Halotropism is a form of adaptive directional growth in which roots grow away from areas of high salt concentrations. Halotropism is thought to function in cooperation with the more well-understood mechanisms of ion exclusion and sequestration to mediate salt tolerance. Halotropic growth is dependent upon precisely regulated changes in auxin transport and metabolism. As both of these processes have been demonstrated to be modulated by flavonoid accumulation, it is likely that flavonoids serve a regulatory role in halotropism. The objectives of this study were first to determine if the flavonoid hyper-accumulating turfgrass species rough bluegrass (Poa trivialis L.) exhibits halotropism, and, second, to investigate the impact of light-induced flavonoid accumulations on root halotropic bending responses. Results showed that rough bluegrass grown in an agar system under white light exhibits halotropic root growth when treated with salt gradients created by concentrations of NaCl greater than 300 mM. In the dark or with red light treatment, rough bluegrass did not exhibit halotropism, but when treated with blue light, halotropic growth was enhanced compared to white light treatment. Metabolomic analysis showed that flavonoids only accumulated in roots at levels above the limit of detection when plants were exposed to blue or white light. Altogether, results showed that rough bluegrass exhibits halotropism that correlates with light-induced accumulations of flavonoids.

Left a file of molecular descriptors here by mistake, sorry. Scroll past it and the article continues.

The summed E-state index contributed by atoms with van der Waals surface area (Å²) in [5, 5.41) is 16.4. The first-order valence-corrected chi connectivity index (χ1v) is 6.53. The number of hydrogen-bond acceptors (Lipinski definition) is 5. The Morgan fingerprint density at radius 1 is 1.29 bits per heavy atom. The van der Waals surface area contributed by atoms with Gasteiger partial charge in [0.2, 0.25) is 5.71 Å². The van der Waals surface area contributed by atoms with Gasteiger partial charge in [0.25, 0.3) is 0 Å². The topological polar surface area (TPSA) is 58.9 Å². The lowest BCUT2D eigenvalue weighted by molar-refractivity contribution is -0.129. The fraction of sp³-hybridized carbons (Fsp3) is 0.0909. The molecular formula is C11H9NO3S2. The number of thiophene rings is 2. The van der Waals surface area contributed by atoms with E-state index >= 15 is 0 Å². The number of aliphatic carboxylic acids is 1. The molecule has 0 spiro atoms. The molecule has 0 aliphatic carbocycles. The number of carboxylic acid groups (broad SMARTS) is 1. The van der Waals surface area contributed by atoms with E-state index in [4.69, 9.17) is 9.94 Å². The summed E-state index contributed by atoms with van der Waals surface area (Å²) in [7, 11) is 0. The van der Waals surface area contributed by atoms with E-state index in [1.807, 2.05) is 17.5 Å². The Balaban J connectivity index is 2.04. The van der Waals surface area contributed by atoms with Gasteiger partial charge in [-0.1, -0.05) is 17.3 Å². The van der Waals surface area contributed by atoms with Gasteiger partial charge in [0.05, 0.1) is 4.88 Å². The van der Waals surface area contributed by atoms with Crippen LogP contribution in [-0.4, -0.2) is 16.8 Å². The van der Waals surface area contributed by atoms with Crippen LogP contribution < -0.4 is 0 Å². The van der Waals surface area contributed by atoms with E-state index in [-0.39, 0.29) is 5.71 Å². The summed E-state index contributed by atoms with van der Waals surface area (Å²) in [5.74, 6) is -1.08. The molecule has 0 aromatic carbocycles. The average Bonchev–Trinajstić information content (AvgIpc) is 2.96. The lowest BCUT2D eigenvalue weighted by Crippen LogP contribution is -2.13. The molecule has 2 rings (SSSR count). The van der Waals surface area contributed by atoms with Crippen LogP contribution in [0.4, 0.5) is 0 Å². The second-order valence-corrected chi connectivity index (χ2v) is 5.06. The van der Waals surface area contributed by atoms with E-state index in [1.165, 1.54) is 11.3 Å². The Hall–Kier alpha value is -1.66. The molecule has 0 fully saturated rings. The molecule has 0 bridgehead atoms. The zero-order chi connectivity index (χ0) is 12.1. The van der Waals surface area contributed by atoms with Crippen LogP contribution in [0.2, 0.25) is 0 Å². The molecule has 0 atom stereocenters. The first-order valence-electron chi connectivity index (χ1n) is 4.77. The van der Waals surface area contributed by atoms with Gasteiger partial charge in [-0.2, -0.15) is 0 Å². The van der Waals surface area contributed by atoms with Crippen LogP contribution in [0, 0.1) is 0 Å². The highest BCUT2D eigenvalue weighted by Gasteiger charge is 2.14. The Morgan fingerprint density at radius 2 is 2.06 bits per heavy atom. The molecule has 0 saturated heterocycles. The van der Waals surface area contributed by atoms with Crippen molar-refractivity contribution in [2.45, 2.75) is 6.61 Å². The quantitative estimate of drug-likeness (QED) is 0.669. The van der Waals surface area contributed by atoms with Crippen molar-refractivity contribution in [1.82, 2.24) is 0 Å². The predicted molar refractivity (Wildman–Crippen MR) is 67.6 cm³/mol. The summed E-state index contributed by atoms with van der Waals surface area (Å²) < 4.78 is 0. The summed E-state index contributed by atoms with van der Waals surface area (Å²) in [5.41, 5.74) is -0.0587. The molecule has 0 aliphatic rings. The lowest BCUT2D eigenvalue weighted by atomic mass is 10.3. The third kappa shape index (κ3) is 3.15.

- Salt stress